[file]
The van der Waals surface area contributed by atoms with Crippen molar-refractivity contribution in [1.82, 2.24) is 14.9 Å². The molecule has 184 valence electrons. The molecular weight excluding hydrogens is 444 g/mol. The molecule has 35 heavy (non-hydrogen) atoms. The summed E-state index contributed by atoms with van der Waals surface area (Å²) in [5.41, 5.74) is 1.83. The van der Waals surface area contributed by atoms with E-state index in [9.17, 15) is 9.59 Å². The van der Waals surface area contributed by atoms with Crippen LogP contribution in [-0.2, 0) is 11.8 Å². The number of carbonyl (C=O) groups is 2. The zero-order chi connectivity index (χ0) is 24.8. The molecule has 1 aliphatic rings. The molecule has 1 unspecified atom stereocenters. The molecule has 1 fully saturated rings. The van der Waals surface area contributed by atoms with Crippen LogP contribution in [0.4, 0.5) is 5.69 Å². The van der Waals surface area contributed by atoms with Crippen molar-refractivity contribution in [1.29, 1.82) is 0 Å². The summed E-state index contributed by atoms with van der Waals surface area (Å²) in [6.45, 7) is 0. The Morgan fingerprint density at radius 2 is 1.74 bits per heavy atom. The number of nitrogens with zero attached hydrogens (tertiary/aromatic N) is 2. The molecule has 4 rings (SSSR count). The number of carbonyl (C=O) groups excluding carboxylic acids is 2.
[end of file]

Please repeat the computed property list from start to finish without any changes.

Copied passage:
The van der Waals surface area contributed by atoms with Crippen molar-refractivity contribution in [1.82, 2.24) is 14.9 Å². The molecule has 184 valence electrons. The molecular weight excluding hydrogens is 444 g/mol. The molecule has 35 heavy (non-hydrogen) atoms. The summed E-state index contributed by atoms with van der Waals surface area (Å²) in [5.41, 5.74) is 1.83. The van der Waals surface area contributed by atoms with E-state index in [9.17, 15) is 9.59 Å². The van der Waals surface area contributed by atoms with Crippen LogP contribution in [-0.2, 0) is 11.8 Å². The number of carbonyl (C=O) groups is 2. The zero-order chi connectivity index (χ0) is 24.8. The molecule has 1 aliphatic rings. The molecule has 1 unspecified atom stereocenters. The molecule has 1 fully saturated rings. The van der Waals surface area contributed by atoms with Crippen LogP contribution in [0.4, 0.5) is 5.69 Å². The van der Waals surface area contributed by atoms with Crippen molar-refractivity contribution in [1.29, 1.82) is 0 Å². The summed E-state index contributed by atoms with van der Waals surface area (Å²) in [6.45, 7) is 0. The Morgan fingerprint density at radius 2 is 1.74 bits per heavy atom. The number of nitrogens with zero attached hydrogens (tertiary/aromatic N) is 2. The molecule has 4 rings (SSSR count). The number of carbonyl (C=O) groups excluding carboxylic acids is 2.